The first reason that the Puritans are largely ignored today is that many people simply are unaware of them. Most folks have never heard of John Bunyan, Richard Baxter, John Flavel, et al. When folks look for Christian books to read, often their first stop is the Christian bookstore. Other than a modernized version of The Pilgrim’s Progress, the Puritan pickings are slim at best – at times completely nonexistent. Self-help drivel, B-list celebrity Christian bios, and Amish fiction fill the shelves, but nary a copy of The Death of Death in the Death of Christ or The Privy Key of Heaven is to be found. Christian book stores are retail businesses, so they are servants to the master of supply-and-demand. The average American Christian would rather read Tim Tebow than Thomas Brooks. Christian retailers know this, and the typical inventory of a Christian bookstore is proof. So the Puritans will remain hidden from the view of the average Joe Schmoe Christian whose reading list is mostly dictated by popular culture.

The second reason the fruit of the Puritan field goes ungleaned is that, frankly, they are hard to understand. The modern-day reader struggles with 17th century English. The Puritans used more words than we do – and sometimes the same words differently. Even the updated versions of Puritan works can leave modern readers flummoxed. We are a hyper-distracted, over-stimulated, entertainment-saturated society – and one sentence by a Puritan writer feels like The Tale of Two Cities for many who can’t even sit still for a 2 minute cat video. For some, sitting down and reading Jonathan Edwards evokes the legal torture they endured in the Shakespeare unit of their 8th grade English class.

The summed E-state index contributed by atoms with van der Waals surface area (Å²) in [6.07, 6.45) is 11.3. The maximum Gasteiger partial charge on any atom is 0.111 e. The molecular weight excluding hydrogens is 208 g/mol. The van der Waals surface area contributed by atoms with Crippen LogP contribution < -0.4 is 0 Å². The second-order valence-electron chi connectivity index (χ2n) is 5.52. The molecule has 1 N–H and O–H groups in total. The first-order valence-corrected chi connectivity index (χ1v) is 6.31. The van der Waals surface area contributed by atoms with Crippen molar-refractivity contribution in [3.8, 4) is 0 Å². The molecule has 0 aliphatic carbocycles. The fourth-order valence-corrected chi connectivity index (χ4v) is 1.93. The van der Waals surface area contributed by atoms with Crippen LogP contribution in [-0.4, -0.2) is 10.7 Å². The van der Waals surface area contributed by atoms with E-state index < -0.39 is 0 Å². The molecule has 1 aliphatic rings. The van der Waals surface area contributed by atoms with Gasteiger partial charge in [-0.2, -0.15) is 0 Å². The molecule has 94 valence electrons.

So, understandably, the Puritans go largely ignored. And I believe this is a tragic course that needs reversing. Why?

Because if we forget where we came from, we will make the same mistakes of the past. George Santayana, in his book Reason in Common Sense, famously put it this way: “Those who cannot remember the past are condemned to repeat it.” And whatever your view of Baptist history may be, we can agree on this truth: modern Baptists, fundamentalists, and evangelicals are downstream of the Puritans. The same theological controversies we find ourselves embroiled in today have probably been addressed by the Puritans in some fashion, whether specifically and in detail or in generalities and raw principle. But we are forgetting our past, and so we are tragically condemned to repeat it. The great pendulum swing of this generation is to jump from the frying pan of their parents’ legalism and into the fire of liberal antinomianism. I can’t help but wonder if this gaping wound of the American Christian conscience, which seems to drain holiness from our pulpits and pews, could not be stymied if more preachers, pastors, and Bible college

students were familiar with Edward Fisher’s The Marrow of Modern Divinity; or if maybe (just maybe!) this idolatry of church growth and this prevalent seeker-sensitive hogwash that has saturated nearly every denomination, Bible college, and seminary might be checked if Richard Baxter’s The Reformed Pastor was more popular than Rick Warren’s The Purpose Driven Church.

Read the rest of this essay at  Brennan’s Pen.

This essay is posted with the permission of the author.